"It will affect everyone": the looming threat of antimicrobial resistance

Professor Baker (photo by Lloyd Mann)

Antimicrobial resistance (AMR) has become one of the greatest threats to humanity, says Professor Stephen Baker, Wolfson Fellow and Director of Research in the Department of Medicine.

Professor Baker (photo by Lloyd Mann)

In a new profile, released today as part of the University’s This Cambridge Life series, Professor Baker - who is also a Wellcome Senior Research Fellow - paints a disarming picture about a threat that has yet to inspire organised effort to combat it.

“Antimicrobial resistance (AMR) is a worldwide challenge that is estimated to kill 10 million per year by 2050 unless we find ways of stopping its progression,” he says. “It will affect everyone. We’re not far off the position where conditions for which you’d go into hospital for will no longer be able to be treated with any available antibiotics.

“As shown by SARS-Cov2, infectious diseases do not respect borders. We can import them easily on our person and transmit them to other people. If we develop chemicals to kill these organisms, they will develop resistance – this is a natural phenomenon.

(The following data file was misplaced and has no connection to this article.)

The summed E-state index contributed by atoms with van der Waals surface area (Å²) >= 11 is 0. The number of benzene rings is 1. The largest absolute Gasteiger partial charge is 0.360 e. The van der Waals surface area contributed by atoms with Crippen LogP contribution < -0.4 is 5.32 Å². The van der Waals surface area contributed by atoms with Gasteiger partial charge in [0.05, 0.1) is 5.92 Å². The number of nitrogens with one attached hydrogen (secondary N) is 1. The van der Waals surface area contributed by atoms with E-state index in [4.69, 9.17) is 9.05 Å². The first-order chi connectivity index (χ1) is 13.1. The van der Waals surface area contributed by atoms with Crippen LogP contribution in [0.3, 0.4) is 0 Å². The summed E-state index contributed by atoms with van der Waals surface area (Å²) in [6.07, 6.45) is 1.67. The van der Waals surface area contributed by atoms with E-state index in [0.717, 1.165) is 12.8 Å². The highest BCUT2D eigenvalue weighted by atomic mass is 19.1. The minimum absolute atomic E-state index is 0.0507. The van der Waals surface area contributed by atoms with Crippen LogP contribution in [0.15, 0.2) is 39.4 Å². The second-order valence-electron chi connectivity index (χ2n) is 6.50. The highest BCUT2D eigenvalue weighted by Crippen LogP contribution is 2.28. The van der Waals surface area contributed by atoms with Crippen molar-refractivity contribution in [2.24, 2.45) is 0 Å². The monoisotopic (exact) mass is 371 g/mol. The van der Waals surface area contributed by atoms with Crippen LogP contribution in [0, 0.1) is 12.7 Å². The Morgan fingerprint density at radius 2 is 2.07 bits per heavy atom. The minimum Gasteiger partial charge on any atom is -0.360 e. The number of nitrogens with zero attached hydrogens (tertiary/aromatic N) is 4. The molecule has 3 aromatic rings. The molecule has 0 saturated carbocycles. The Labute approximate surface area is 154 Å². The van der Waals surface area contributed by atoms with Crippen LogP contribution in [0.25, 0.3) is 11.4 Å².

The biggest issue currently, he says, is that there simply isn’t any coherent preventative action:

“I would suggest that the magnitude of the problem and the way it’s being handled is very similar to climate change,” says Professor Baker. “People know this has the potential to be devastating to humanity in the coming years, but they can’t quite get organised to work out what should be done about it.

“And yet AMR is a process that can be slowed down. We can do this by using antibiotics less, by using different varieties of antibiotics and by mixing things up. This will buy us some time.

“Antibiotics are a 20th-century technology that have served us well, but we need to think: “what’s next?”. In the long term we need to gain a greater understanding of how we can prevent AMR, develop new ways to kill microorganisms and come up with better strategies to prevent disease. We need to see investment to accelerate these research programmes."

You can read the full interview from This Cambridge Life on the University website

You can read Professor Baker's profile in the People section of our website.